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Organization's goal is to have a ‘Litter Free Forsyth County'
Keep Forsyth County Beautiful celebrates 25 years
Keep Forsyth County Beautiful

This article appears in the November issue of 400 Life.

When it comes to nature and the outdoors, Forsyth County has a lot to offer in terms of trails, hiking and enjoying waterways like Lake Lanier and the Chattahoochee and Etowah rivers.

But while many spend their free days enjoying those amenities, a large group of volunteers commit their time to making sure those public areas stay clean and beautiful.

For the last 25 years, Keep Forsyth County Beautiful, an affiliate of Keep America Beautiful, has made its mission to clean up the local community through a plethora of programming, many times done in conjunction with other organizations, such as Adopt-A-Stream, the Great American Cleanup, Shore Sweep, a Gold Schools program with the local school system and a frog monitoring program, just to name a few.

Tammy Wright, manager of environmental programs for Forsyth County’s Recycling & Solid Waste Department, said over the last two-and-a-half decades, a lot of things have changed, but the mission is still the same.

“We’re focused on the same four basic categories because that’s what an affiliate does. In order to be a Keep America Beautiful affiliate, your categories are waste reduction and recycling, beautification and greening and litter, and here in the state of Georgia we have a fourth, which is water quality,” Wright said.

“Those are constant and always will be, because it determines what an affiliate is, but what has changed under that is the various programs that we do in those areas.”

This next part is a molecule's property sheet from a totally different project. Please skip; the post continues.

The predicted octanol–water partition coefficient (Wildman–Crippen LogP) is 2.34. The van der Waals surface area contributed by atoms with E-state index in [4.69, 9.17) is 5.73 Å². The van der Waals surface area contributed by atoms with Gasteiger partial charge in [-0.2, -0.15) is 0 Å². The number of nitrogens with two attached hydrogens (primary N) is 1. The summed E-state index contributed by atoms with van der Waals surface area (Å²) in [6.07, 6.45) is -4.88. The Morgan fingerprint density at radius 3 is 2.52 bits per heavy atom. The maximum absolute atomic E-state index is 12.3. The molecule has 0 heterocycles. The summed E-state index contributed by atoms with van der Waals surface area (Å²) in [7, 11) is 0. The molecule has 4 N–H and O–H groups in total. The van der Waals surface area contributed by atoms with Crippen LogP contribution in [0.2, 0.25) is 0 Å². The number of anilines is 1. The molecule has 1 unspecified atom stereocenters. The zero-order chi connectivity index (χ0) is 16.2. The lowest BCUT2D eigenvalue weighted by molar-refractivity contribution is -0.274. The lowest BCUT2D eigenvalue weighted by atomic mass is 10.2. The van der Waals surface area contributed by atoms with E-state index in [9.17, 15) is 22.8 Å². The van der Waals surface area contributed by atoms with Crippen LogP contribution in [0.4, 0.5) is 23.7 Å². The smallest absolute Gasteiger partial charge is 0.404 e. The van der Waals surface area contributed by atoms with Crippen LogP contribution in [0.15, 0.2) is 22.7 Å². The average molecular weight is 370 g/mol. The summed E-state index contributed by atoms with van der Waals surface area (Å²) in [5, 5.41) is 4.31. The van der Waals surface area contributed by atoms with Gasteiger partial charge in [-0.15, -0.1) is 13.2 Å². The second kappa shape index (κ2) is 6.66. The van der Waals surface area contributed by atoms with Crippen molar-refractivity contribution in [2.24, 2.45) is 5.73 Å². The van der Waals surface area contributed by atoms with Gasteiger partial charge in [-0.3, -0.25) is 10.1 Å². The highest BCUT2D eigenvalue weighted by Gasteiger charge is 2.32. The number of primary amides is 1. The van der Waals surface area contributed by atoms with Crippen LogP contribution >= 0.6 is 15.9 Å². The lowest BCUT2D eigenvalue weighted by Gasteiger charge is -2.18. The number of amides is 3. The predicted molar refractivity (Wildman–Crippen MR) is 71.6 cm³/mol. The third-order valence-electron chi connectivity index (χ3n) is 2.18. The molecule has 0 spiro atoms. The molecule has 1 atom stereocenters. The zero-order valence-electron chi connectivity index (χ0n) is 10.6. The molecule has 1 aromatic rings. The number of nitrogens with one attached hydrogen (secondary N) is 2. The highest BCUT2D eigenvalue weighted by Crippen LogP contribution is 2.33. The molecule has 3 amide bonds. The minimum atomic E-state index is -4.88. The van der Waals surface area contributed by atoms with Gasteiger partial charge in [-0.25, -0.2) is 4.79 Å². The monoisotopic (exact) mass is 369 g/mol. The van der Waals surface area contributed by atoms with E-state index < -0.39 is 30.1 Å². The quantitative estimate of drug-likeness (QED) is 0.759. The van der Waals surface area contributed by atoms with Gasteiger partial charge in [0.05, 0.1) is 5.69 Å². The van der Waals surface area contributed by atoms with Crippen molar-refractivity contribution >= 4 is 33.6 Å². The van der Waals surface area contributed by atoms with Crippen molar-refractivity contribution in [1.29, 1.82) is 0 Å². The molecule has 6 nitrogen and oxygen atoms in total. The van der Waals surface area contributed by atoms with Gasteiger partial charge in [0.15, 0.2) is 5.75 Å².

For example, Wright said in the first year of the Great American Cleanup in 1999, a national roadside cleanup held by Keep America Beautiful, the local group “did good to have 25 people on a Saturday morning.”

“Now, our Great American Cleanups [have] 350, 400 volunteers. We’ve even had as many as 500 volunteers show up on a Saturday morning to go out and clean up roads,” she said. “So we have those core programs, but I guess we just found different incentives and different ways to market to get more people involved and try to keep up with the changing of the times, trying to stay relevant with the younger generations.”

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Shore Sweep

Keeping up with changing times means hosting events that might not have been needed in 1995, such as electronic recycling events, which have gotten big responses from the community.

“It’s kind of overwhelming when you look at the numbers of electronics that we’ve collected over the years, and the fact that there’s so much more out there,” Wright said. 

It should come as no surprise that it doesn’t take years for electronic devices like phones and tablets, which normally only have an active life of a couple of years, to pile up.

With the hazardous waste recycling events bringing in lines of people, Wright said the group has looked at a center for hard to recycle materials, or CHARM, as a future undertaking, meaning locals could drop off without having to wait for a special event.

Along with more convenience centers for locals to drop waste, letting people know the impact of items in their homes is another component to future plans. 

“That is really something over the next few years that we want to focus on, because if we can educate people on not creating all of this waste to begin with, then it makes these events run a lot better,” Wright said. “There’s always going to be waste, but educating people, keeping the numbers down, giving them alternatives … we are really going to try to ramp up our education and outreach over the next few years

Going into 2020, Wright said KFCB will localize a push from Keep Georgia Beautiful, which she said had some pretty high goals and would, hopefully, lead to a change in how locals think about litter. 

“Our goal, our slogan for that campaign is going to be ‘Litter Free Forsyth County,’” Wright said. “We literally want to get people thinking that way, just imagine, what would our county be like if there was no litter on the road, if there was not litter in our parks, if there was no litter anywhere?” 

I think our whole goal is to get people thinking in that mindset because if people think in that mindset, they might start having a passion of that vision, of what that might look like.

For more information, visit keepforsythcountybeautiful.org, email KFCB@forsythco.com or call (770) 205-4573.


Keep Forsyth County Beautiful